During any holiday season it’s appropriate to understand the origins of the holiday and its meaning, to know why people celebrate it and discern whether it’s pleasing to God to participate. For God’s feasts, those specifically commanded in Scripture, there should be no concern; the challenge relates to culturally accepted traditions which might be considered sinful.
For example, is it OK to dress up in costumes on Halloween, or have an Easter egg hunt for the kids, or put up a Christmas tree and exchange presents? None of these traditions have any precedent in Scripture; they’re all rooted in pagan festivals “Christianized” by the Roman Catholic Church and adopted into its annual calendar.
In looking into this, many well-meaning Christians find these traditions repulsive and ungodly and refuse to participate, claiming we’re not to worship like the heathen or learn their ways. (De 20:18) They may even become inordinately passionate about not observing these holidays, walking in the misguided passion of the iconoclast, who simply enjoys pointing out and destroying other people’s beliefs as an end in itself.
In exposing the ignorance of those who’ve never really studied the history of these traditions for themselves, we can easily come across as “holier than thou”, judgmental, condescending and arrogant. This can become offensive to those who’ve grown up observing them, being encouraged and blessed in spite of their ignorance, and we should avoid all unnecessary offenses. (1Co 10:32) After all, there are much bigger issues to focus on, sins we’ve yet to articulate well and overcome, consequently running rampant in our families and churches. Majoring on the minor can easily become a distraction from our primary focus and calling in Christ, a kind of shallow virtue signaling.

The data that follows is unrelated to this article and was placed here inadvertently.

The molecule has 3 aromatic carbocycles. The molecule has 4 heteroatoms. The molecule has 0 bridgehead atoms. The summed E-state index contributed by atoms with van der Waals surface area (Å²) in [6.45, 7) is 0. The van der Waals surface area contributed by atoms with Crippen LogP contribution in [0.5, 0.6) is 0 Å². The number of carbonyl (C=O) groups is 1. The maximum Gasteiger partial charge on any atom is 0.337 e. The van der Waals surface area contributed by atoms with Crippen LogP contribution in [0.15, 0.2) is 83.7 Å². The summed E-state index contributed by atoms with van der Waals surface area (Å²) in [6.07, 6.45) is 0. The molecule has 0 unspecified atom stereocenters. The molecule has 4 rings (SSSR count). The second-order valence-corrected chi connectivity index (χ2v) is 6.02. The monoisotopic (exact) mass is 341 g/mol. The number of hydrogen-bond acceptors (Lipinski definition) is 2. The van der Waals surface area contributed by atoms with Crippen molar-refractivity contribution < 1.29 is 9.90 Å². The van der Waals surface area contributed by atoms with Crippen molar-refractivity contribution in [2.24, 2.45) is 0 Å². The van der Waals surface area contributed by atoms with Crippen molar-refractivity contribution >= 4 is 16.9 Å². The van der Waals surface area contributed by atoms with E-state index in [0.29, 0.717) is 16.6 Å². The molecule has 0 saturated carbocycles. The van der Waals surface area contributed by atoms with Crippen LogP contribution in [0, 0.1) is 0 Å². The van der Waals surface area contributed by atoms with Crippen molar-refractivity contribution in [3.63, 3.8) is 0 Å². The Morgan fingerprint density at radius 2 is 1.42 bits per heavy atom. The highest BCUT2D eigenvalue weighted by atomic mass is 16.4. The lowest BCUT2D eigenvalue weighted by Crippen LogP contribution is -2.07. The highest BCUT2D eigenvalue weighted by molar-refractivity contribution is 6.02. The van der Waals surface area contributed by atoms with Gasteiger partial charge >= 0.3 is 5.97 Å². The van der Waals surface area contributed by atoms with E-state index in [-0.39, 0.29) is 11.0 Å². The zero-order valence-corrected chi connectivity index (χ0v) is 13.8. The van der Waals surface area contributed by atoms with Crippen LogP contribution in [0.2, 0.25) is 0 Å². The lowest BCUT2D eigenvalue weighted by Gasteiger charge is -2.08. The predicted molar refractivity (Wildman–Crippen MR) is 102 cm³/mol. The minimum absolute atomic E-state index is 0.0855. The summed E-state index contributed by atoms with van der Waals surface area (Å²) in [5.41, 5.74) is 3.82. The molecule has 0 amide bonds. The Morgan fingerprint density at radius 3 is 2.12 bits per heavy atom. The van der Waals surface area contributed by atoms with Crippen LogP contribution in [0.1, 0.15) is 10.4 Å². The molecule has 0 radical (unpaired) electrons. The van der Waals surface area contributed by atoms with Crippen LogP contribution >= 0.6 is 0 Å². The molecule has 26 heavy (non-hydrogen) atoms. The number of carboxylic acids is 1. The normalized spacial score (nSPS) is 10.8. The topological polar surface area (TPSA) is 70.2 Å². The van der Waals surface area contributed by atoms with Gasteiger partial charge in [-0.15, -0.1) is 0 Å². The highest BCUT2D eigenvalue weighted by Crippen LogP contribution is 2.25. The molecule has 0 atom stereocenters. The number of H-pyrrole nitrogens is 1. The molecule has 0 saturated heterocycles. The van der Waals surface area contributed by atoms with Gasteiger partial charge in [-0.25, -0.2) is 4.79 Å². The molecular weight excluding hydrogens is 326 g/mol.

Yet even if we have full understanding of these matters and see no particular benefit in observing these holidays ourselves, we are often in close community with family, friends, neighbors and work associates who still love to celebrate them, and often do so relatively innocently, even being spiritually, encouraged in them. We feel the need to find a way to live in peace in our communities and love our neighbors as ourselves, without offending our God or needlessly offending others.
In regard to observing any man-made custom or tradition, two simple principles guide godly behavior. Firstly, never willfully violate an explicit command of God (1Jn 2:1a); if a holiday tradition is forbidden in Torah, then abstain. Secondly, avoid behavior likely to cause others to stumble and sin (1Co 8:9-12), for this violates the law of Love. (1Co 16:14)
In applying these principles, I am unaware of any specific tradition or custom typically celebrated in Christian holidays which explicitly violates Torah. Putting up a Christmas tree, hunting for Easter eggs and even wearing masks or costumes are evidently all harmless in themselves. While some of these traditions may have at one time been associated with ungodly beliefs, the acts themselves are not forbidden in Torah and any direct association with pagan beliefs has long vanished, so practicing them does not encourage anyone today to adopt any related ancient, pagan mindset.